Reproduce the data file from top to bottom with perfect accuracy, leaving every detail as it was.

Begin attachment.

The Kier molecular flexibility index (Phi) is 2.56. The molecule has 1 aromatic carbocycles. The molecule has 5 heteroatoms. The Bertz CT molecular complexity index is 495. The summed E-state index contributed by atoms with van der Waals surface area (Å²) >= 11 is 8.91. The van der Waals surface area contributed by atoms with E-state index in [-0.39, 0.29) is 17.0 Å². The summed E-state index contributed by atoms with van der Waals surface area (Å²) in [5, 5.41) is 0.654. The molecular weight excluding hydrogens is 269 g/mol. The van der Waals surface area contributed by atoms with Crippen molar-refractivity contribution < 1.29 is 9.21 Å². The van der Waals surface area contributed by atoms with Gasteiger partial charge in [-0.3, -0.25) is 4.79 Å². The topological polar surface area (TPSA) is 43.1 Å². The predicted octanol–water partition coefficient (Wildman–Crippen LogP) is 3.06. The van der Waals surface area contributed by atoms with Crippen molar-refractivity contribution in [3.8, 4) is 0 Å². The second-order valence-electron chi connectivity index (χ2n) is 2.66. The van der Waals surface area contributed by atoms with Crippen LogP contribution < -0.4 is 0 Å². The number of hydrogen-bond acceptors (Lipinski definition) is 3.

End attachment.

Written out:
The Kier molecular flexibility index (Phi) is 2.56. The molecule has 1 aromatic carbocycles. The molecule has 5 heteroatoms. The Bertz CT molecular complexity index is 495. The summed E-state index contributed by atoms with van der Waals surface area (Å²) >= 11 is 8.91. The van der Waals surface area contributed by atoms with E-state index in [-0.39, 0.29) is 17.0 Å². The summed E-state index contributed by atoms with van der Waals surface area (Å²) in [5, 5.41) is 0.654. The molecular weight excluding hydrogens is 269 g/mol. The van der Waals surface area contributed by atoms with Crippen molar-refractivity contribution < 1.29 is 9.21 Å². The van der Waals surface area contributed by atoms with Gasteiger partial charge in [-0.3, -0.25) is 4.79 Å². The topological polar surface area (TPSA) is 43.1 Å². The predicted octanol–water partition coefficient (Wildman–Crippen LogP) is 3.06. The van der Waals surface area contributed by atoms with Crippen molar-refractivity contribution in [3.8, 4) is 0 Å². The second-order valence-electron chi connectivity index (χ2n) is 2.66. The van der Waals surface area contributed by atoms with Crippen LogP contribution < -0.4 is 0 Å². The number of hydrogen-bond acceptors (Lipinski definition) is 3.